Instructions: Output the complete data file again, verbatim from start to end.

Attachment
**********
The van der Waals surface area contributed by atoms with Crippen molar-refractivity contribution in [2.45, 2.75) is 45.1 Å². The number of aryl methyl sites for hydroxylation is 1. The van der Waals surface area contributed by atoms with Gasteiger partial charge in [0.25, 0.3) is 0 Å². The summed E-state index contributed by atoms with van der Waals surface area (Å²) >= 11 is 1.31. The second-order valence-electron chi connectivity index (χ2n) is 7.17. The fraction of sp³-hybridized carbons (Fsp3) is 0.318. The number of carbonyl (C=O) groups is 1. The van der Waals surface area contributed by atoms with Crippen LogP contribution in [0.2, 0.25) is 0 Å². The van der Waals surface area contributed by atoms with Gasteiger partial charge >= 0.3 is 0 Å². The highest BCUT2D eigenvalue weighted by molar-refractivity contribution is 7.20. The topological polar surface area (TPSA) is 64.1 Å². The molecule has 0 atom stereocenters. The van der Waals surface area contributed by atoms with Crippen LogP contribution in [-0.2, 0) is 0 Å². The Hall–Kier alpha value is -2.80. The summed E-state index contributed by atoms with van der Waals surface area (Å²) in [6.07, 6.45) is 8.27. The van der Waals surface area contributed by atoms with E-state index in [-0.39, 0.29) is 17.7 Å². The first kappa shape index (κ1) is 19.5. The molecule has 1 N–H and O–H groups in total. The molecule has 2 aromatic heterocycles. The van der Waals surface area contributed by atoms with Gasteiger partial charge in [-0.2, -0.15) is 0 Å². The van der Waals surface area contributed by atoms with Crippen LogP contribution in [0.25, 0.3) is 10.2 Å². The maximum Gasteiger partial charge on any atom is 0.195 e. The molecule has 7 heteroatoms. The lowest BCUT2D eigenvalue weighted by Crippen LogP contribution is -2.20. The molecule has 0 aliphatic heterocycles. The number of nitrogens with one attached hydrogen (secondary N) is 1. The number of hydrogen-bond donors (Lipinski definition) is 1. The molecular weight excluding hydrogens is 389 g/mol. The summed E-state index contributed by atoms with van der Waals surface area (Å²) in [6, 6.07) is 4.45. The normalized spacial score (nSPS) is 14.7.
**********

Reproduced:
The van der Waals surface area contributed by atoms with Crippen molar-refractivity contribution in [2.45, 2.75) is 45.1 Å². The number of aryl methyl sites for hydroxylation is 1. The van der Waals surface area contributed by atoms with Gasteiger partial charge in [0.25, 0.3) is 0 Å². The summed E-state index contributed by atoms with van der Waals surface area (Å²) >= 11 is 1.31. The second-order valence-electron chi connectivity index (χ2n) is 7.17. The fraction of sp³-hybridized carbons (Fsp3) is 0.318. The number of carbonyl (C=O) groups is 1. The van der Waals surface area contributed by atoms with Crippen LogP contribution in [0.2, 0.25) is 0 Å². The van der Waals surface area contributed by atoms with Gasteiger partial charge >= 0.3 is 0 Å². The highest BCUT2D eigenvalue weighted by molar-refractivity contribution is 7.20. The topological polar surface area (TPSA) is 64.1 Å². The molecule has 0 atom stereocenters. The van der Waals surface area contributed by atoms with Crippen LogP contribution in [-0.2, 0) is 0 Å². The Hall–Kier alpha value is -2.80. The summed E-state index contributed by atoms with van der Waals surface area (Å²) in [6.07, 6.45) is 8.27. The van der Waals surface area contributed by atoms with E-state index in [-0.39, 0.29) is 17.7 Å². The first kappa shape index (κ1) is 19.5. The molecule has 1 N–H and O–H groups in total. The molecule has 2 aromatic heterocycles. The van der Waals surface area contributed by atoms with Gasteiger partial charge in [-0.2, -0.15) is 0 Å². The van der Waals surface area contributed by atoms with Crippen LogP contribution in [0.25, 0.3) is 10.2 Å². The maximum Gasteiger partial charge on any atom is 0.195 e. The molecule has 7 heteroatoms. The lowest BCUT2D eigenvalue weighted by Crippen LogP contribution is -2.20. The molecule has 0 aliphatic heterocycles. The number of nitrogens with one attached hydrogen (secondary N) is 1. The number of hydrogen-bond donors (Lipinski definition) is 1. The molecular weight excluding hydrogens is 389 g/mol. The summed E-state index contributed by atoms with van der Waals surface area (Å²) in [6, 6.07) is 4.45. The normalized spacial score (nSPS) is 14.7.